There is little doubt that much of corporate Canada is in a position to be more generous. With costs under control in most industries, profits are rebounding, jumping seven per cent in the July-to-September quarter over the same period last year. Even so, wage increases in Canada next year will be the second lowest among the seven major industrialized nations, according to the Organization for Economic Co-operation and Development. Pay raises for nonunionized workers in the United States will average 3.3 per cent, and 3.7 per cent in Britain. “But I don’t read into those numbers that Canadian businesses are being tougher,” says Courtney Pratt, the president of Toronto-based resources giant Noranda Inc. ‘You have to relate it to the inflation rate in each country.” As for top executives, they are still among the lowest paid in the leading industrial countries, says Jim Moore, vice-president in charge of policy for the Alliance of Manufacturers and Exporters Canada.
In the end, the best money goes to those with the most up-to-date and sought-after skills, says Benimadhu. The most unsettling wage gap, he adds, is not between CEOs and their employees, but between skilled and unskilled workers. Savvy job shoppers look for progressive companies that will teach them new skills. Benimadhu points to the Bank of Montreal, which opened a $50-million staff training centre two years ago. ‘What I need as an employee is an organization to give me a portfolio of skills that I can use to market myself,” he says. “That is where the future of work is going.” Still, a little bit of extra cash next year won’t hurt.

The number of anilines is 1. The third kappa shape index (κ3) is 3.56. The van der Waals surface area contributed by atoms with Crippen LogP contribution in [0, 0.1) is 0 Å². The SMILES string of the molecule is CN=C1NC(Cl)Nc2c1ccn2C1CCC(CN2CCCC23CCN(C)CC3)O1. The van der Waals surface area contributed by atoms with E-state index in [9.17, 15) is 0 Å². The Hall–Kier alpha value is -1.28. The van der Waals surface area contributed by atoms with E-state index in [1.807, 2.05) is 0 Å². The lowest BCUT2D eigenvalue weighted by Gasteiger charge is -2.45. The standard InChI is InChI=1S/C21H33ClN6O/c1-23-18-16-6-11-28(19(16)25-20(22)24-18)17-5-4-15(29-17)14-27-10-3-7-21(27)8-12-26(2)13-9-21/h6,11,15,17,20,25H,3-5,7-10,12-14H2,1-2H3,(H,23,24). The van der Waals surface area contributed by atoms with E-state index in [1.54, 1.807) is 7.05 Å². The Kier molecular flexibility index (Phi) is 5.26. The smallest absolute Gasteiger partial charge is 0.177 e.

The story you want is part of the Maclean’s Archives. To access it, log in here or sign up for your free 30-day trial.
Experience anything and everything Maclean's has ever published — over 3,500 issues and 150,000 articles, images and advertisements — since 1905. Browse on your own, or explore our curated collections and timely recommendations.WATCH THIS VIDEO for highlights of everything the Maclean's Archives has to offer.